A Travellerspoint blog

Game On!

sunny 62 °F

The voyage of discovery lies not in finding new landscapes
but in having new eyes.

Marcel Proust

Quote supplied from the Captain’s logbook, a gift from Connie & Stan.

The weather here shares a common characteristic with our mountains: wait a minute and it will change. Clouds pile into each other, massing, darkening, dispensing a few raindrops and then are vanquished by brilliant sunshine. The locals here seem to accept this with perfect equanimity. It’s 50o, rainy and windy but they’re wearing shorts because in two hours it will be nice for precisely two minutes.

A natural bifurcation seems to have evolved between us; she is responsible for the trip details from door to dock. I own the details for what happens after we leave the dock. My half was a little bit easier this year than last. We ordered chart kits from the Royal Hydrologic Office last year. To my surprise there were no way points on any of the charts, way points being a specific location, longitude and latitude, in clear, safe water. I am sure many have traveled without these, Capt. Cook on the Endeavour comes to mind, but we have come to use and to rely on them, if for nothing else than to make route planning easier. So, the solution was to make our own based on the premise that most of the water here us way deep so, if you stay in open areas or comfortably between the sides of channels, no hay problema! Turns out Google Earth is exactly the right resource to do this, so we did. Having done all that for the last trip we added only a few more this year based on what we learned last year. Ergo, my job was mostly done.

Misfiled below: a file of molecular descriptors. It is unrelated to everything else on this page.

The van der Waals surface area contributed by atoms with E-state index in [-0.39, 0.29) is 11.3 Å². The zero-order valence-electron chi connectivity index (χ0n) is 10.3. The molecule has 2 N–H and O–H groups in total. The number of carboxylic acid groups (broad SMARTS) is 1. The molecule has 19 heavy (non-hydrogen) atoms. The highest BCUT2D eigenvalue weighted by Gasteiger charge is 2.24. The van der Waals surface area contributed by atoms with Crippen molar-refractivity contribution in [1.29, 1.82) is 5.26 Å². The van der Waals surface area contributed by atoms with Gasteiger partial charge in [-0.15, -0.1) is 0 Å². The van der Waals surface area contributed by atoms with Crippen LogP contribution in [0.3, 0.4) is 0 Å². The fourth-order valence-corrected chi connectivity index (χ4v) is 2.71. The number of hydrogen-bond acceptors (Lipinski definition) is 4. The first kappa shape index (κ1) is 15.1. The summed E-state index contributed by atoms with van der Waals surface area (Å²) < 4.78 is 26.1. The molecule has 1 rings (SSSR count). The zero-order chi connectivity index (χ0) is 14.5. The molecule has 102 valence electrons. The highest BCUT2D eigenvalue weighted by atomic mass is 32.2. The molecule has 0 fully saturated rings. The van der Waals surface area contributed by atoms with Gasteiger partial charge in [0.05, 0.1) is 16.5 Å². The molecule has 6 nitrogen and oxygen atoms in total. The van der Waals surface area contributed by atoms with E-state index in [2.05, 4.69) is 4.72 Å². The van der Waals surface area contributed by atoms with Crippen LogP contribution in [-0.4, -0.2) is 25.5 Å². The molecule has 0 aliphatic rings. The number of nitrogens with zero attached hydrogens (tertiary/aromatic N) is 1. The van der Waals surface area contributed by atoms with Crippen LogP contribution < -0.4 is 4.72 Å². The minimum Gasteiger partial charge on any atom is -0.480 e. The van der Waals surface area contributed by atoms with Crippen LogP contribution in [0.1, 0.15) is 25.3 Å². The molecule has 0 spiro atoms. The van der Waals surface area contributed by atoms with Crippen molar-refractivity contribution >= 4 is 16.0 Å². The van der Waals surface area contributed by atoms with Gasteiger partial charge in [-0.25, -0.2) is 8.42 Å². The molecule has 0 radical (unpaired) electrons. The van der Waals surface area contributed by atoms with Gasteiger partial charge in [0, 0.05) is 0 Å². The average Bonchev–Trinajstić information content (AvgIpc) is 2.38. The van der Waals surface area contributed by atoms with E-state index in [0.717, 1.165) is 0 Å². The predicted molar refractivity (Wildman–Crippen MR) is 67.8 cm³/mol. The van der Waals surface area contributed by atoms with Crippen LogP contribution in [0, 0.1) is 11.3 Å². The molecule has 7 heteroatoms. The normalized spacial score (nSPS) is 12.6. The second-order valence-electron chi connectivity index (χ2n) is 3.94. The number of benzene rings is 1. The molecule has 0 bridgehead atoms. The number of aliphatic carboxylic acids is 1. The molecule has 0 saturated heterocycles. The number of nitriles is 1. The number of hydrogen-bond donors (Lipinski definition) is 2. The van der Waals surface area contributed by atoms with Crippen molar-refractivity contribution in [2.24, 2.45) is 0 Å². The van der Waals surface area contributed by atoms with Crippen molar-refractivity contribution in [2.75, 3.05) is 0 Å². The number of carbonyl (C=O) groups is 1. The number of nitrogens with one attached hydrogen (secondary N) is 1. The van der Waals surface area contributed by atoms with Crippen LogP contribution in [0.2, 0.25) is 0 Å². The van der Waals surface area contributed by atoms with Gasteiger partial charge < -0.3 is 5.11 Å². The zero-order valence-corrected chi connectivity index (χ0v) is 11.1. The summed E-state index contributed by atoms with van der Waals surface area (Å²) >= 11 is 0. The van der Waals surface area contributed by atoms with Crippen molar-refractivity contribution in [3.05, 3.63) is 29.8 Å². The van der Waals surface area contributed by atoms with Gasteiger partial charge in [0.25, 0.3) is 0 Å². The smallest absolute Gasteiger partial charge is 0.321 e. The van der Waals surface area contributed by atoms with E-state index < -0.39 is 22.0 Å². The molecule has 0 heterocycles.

Shopping is exclusively Carol’s purview, made more difficult this year by my new dietary regime. However, since this is not gin & tonic territory, scotch will be the Never for Ever’s portion of grog. That, I pick, so I did. I was shocked by the prices even factoring in that 25% currency exchange differential. There are no cheap drunks in Canada it seems.

Carol and I can sail well enough but neither of us has the “wind gene,” that natural sense of the interplay between wind and sail and how to harness those two elements together to sail fast. In farm terms we are draft horses not racehorses.

windex.jpgraymarine.jpg

On the last two boats we chartered the two critical pieces of wind data were kaput: on both, the windex, on the top of the mast, was loose; on both the Raymarine electronic wind instrument did not work. We can, and did, sail without either of those two devices; we would have sailed better with them.

Wednesday and Thursday nights, we both slept hard. On Friday morning a nice young lady picked us up at the hotel and drove us to the marina for orientation and such. While Michael and I are walking down the dock I am into my thing about windexes and he is telling me no problem. We arrive at the boat and, sure enough, it’s flopping in the wind. Someone went up the mast to tighten it, so we are good.

We paid a couple of bucks extra to be able to board the boat on Friday and get all the scut work out of the way, a very good plan. The charter company also has a courtesy car, which Carol is using to get provisions.